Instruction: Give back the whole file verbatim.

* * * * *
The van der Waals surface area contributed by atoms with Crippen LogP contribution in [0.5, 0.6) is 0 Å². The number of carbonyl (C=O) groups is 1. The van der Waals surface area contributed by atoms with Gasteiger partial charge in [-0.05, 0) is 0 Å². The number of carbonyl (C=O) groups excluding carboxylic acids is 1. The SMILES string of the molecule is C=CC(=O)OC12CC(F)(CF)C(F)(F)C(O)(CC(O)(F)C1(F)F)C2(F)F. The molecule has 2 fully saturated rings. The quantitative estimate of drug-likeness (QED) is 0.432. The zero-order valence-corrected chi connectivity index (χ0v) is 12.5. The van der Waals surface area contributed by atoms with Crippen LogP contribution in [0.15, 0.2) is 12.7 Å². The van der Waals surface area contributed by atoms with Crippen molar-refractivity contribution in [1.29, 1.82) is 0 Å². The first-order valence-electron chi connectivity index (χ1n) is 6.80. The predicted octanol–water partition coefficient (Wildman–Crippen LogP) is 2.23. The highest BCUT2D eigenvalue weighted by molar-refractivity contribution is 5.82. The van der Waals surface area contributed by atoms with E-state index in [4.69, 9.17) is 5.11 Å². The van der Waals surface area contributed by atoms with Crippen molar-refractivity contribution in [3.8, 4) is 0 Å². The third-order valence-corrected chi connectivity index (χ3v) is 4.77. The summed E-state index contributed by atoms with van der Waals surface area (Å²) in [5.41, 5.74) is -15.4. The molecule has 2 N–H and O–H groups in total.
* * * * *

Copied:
The van der Waals surface area contributed by atoms with Crippen LogP contribution in [0.5, 0.6) is 0 Å². The number of carbonyl (C=O) groups is 1. The van der Waals surface area contributed by atoms with Gasteiger partial charge in [-0.05, 0) is 0 Å². The number of carbonyl (C=O) groups excluding carboxylic acids is 1. The SMILES string of the molecule is C=CC(=O)OC12CC(F)(CF)C(F)(F)C(O)(CC(O)(F)C1(F)F)C2(F)F. The molecule has 2 fully saturated rings. The quantitative estimate of drug-likeness (QED) is 0.432. The zero-order valence-corrected chi connectivity index (χ0v) is 12.5. The van der Waals surface area contributed by atoms with Crippen LogP contribution in [0.15, 0.2) is 12.7 Å². The van der Waals surface area contributed by atoms with Crippen molar-refractivity contribution in [1.29, 1.82) is 0 Å². The first-order valence-electron chi connectivity index (χ1n) is 6.80. The predicted octanol–water partition coefficient (Wildman–Crippen LogP) is 2.23. The highest BCUT2D eigenvalue weighted by molar-refractivity contribution is 5.82. The van der Waals surface area contributed by atoms with E-state index in [4.69, 9.17) is 5.11 Å². The van der Waals surface area contributed by atoms with Crippen molar-refractivity contribution in [3.8, 4) is 0 Å². The third-order valence-corrected chi connectivity index (χ3v) is 4.77. The summed E-state index contributed by atoms with van der Waals surface area (Å²) in [5.41, 5.74) is -15.4. The molecule has 2 N–H and O–H groups in total.